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What’s brewing? Tea, coffee off the boil

Enlarge Font Size  Decrease Font Size Date: 2016-09-02  View: 35

Cold brews may conjure up a frosty beer to some, but the term actually extends to the non-alcoholic realm of summer coffees and teas. Anything cold is welcome during the August heat in Shanghai.

Cold brews served in cafés and teahouses take longer to make and cost a bit more than traditional espressos and fresh brewed teas. They shouldn't be confused with standard iced coffee or tea.

When making the brews at home, there's no need to even boil water. Cold brews are made by slow infusion of tea leaves or ground coffee. The method of letting ingredients sit for more than 10 hours boosts the intense flavors and releases aromas to their fullest.

The best part about cold brews is they are very convenient to store and take along on travel. You can prepare a few bottles of tea or coffee before going to bed and wake up to enjoy the drinks with a quick breakfast.

Before cold brew tea found its way onto the summer beverage menu, sun tea was the most popular way of making tea the slow way.

To do that, tea leaves or tea bags were put in a pitcher of water and then left to stand out in the strong sun. After three to five hours on a hot day, the water was infused with the tea, and the container was stored in the fridge until it cooled. Or, sometimes the sun tea was served straight from the outdoors with ice cubes.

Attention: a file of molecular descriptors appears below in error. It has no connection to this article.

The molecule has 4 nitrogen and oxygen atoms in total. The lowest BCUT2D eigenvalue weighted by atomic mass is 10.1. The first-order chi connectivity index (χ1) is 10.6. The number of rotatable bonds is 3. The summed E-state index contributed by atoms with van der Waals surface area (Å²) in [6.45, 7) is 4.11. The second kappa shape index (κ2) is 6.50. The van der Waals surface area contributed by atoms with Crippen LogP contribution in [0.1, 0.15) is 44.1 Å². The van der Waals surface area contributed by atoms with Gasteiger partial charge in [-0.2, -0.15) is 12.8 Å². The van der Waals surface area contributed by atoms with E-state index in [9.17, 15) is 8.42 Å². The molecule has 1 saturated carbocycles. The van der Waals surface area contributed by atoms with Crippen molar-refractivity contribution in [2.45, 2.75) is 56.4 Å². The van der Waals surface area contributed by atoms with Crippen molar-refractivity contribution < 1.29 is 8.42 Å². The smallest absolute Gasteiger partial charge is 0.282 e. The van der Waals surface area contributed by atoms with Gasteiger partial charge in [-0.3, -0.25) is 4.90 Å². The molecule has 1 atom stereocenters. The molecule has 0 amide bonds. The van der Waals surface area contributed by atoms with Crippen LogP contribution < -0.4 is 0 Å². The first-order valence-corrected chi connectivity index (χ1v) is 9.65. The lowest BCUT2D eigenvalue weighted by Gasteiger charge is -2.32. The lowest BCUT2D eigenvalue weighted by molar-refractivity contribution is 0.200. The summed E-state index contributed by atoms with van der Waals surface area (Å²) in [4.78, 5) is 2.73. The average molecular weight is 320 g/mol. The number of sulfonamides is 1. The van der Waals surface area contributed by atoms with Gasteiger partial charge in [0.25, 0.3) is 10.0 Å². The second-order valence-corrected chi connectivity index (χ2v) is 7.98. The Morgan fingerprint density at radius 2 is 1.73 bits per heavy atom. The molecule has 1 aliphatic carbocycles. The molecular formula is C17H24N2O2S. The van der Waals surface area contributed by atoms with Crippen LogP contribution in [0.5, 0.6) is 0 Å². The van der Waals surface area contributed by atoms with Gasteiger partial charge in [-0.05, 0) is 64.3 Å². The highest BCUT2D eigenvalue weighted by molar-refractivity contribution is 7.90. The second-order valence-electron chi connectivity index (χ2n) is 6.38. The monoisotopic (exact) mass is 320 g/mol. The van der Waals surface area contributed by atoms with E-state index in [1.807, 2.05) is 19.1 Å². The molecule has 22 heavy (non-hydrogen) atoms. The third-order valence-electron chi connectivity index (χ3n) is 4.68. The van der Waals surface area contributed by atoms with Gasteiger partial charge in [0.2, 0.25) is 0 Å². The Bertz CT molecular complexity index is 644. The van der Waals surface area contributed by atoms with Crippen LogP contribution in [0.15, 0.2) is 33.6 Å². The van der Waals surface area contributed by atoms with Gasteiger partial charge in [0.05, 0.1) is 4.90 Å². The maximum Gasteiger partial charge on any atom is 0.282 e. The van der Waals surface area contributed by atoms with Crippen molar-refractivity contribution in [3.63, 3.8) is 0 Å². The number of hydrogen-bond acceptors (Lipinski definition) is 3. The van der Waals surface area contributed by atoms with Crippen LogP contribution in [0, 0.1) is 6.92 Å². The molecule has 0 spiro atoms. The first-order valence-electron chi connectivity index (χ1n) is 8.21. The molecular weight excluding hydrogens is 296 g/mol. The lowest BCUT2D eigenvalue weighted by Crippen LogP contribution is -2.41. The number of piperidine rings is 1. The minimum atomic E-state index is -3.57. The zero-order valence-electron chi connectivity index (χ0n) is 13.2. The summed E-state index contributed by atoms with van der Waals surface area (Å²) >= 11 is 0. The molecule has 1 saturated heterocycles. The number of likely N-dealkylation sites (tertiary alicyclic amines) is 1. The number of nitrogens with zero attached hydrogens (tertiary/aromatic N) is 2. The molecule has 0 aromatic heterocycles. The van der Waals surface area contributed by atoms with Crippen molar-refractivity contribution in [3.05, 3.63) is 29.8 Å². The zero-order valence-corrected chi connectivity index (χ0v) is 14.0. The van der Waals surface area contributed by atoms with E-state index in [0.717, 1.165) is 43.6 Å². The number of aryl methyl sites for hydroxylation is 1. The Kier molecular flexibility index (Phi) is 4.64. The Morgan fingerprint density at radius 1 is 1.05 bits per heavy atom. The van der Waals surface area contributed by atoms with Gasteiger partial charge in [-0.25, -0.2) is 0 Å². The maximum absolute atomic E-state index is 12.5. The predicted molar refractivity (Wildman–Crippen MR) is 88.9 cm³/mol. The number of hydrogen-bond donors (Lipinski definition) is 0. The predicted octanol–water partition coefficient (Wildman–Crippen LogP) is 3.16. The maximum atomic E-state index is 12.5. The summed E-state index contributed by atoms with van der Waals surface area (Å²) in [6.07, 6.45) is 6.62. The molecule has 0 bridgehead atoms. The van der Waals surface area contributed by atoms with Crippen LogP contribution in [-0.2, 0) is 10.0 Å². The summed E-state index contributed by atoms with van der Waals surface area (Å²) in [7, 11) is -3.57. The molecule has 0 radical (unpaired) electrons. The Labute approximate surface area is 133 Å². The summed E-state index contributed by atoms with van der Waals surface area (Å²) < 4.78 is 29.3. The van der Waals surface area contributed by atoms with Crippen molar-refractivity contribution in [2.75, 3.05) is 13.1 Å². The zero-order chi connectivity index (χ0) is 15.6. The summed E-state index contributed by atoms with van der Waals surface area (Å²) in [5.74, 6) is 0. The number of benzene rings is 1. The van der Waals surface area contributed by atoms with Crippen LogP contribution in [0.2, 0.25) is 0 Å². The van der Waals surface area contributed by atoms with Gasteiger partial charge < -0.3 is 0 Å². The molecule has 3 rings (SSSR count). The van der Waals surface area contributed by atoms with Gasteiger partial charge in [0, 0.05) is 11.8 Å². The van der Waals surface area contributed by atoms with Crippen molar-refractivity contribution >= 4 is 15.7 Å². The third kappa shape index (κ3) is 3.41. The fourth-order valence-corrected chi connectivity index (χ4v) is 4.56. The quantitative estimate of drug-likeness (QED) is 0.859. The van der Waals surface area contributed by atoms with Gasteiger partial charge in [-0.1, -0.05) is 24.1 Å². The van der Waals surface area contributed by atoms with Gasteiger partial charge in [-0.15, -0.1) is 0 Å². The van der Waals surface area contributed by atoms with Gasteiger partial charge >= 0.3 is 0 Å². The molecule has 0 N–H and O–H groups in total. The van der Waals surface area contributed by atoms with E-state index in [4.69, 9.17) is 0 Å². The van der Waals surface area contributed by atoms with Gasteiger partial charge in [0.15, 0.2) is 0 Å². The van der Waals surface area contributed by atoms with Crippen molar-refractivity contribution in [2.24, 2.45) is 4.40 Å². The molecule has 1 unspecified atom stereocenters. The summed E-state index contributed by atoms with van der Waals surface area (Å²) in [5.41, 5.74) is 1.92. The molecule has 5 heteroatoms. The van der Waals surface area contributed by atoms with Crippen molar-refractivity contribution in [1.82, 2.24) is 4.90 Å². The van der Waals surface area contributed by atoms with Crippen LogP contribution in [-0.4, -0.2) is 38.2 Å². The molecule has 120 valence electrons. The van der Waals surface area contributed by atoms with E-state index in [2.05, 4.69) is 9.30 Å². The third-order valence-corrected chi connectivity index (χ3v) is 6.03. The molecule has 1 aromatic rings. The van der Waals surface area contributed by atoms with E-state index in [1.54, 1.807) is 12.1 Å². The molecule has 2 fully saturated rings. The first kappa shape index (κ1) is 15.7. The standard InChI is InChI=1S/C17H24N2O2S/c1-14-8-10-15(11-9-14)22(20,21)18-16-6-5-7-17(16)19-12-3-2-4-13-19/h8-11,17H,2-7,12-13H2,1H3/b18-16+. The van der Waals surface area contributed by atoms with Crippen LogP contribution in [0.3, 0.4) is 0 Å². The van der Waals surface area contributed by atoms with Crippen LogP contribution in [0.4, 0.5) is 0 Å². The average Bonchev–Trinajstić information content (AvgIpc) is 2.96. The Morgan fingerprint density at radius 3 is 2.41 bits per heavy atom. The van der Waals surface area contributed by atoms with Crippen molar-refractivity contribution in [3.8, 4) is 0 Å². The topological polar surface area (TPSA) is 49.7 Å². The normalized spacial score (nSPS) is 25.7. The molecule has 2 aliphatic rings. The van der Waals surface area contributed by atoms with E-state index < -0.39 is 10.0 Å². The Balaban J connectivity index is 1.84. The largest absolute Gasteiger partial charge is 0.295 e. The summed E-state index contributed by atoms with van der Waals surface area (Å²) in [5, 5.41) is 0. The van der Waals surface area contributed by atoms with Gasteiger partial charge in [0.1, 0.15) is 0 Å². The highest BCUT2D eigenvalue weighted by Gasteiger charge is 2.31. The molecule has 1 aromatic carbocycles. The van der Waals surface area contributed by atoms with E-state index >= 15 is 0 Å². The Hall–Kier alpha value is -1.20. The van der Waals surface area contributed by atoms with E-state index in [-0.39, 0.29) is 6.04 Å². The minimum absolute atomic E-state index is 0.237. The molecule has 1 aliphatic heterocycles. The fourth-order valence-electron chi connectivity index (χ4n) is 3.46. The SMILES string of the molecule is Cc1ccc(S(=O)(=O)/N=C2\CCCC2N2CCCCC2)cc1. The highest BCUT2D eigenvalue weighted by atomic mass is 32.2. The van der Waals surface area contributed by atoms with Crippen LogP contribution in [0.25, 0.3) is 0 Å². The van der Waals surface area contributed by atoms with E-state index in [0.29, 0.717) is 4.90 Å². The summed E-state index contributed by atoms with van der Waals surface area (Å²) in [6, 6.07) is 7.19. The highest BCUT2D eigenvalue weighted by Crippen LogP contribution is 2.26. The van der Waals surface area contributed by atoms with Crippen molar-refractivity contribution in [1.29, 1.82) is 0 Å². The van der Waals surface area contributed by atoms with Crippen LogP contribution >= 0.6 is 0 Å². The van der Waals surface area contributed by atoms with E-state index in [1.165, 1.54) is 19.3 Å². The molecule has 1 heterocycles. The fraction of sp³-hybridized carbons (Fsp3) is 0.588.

Cold brew tea is the opposite to sun tea. Instead of using heat to help the tea infuse, cold brew tea achieves the same result in way that doesn't require a hot day's sun or run the risk of bacterial growth lurking in the warm environment.

Making cold brew tea requires two steps. First, place the tea leaves or tea bags in glass bottles or containers of purified water. Use more tea leaves than you normally would in standard tea making. Seal the container to prevent air or bacteria from entering. Let steep three to four hours at room temperature or overnight in the fridge.

Most varieties of teas lend themselves nicely to this method, from light and fresh green, oolong and white teas to the herbal and floral blends. The long steeping time reduces bitterness. It's probably a waste of money to use a premium tea in a cold brew. Longjing tea, for example, is best prepared in the traditional way, with water that's about 80 to 90 degrees Celsius.

However, black teas don't seem to complement the cold-brewing process. Their rich, bold flavors cannot be released, and the golden, ripe taste is lost. The high level of tannins also makes cold brewed black tea quite dry.

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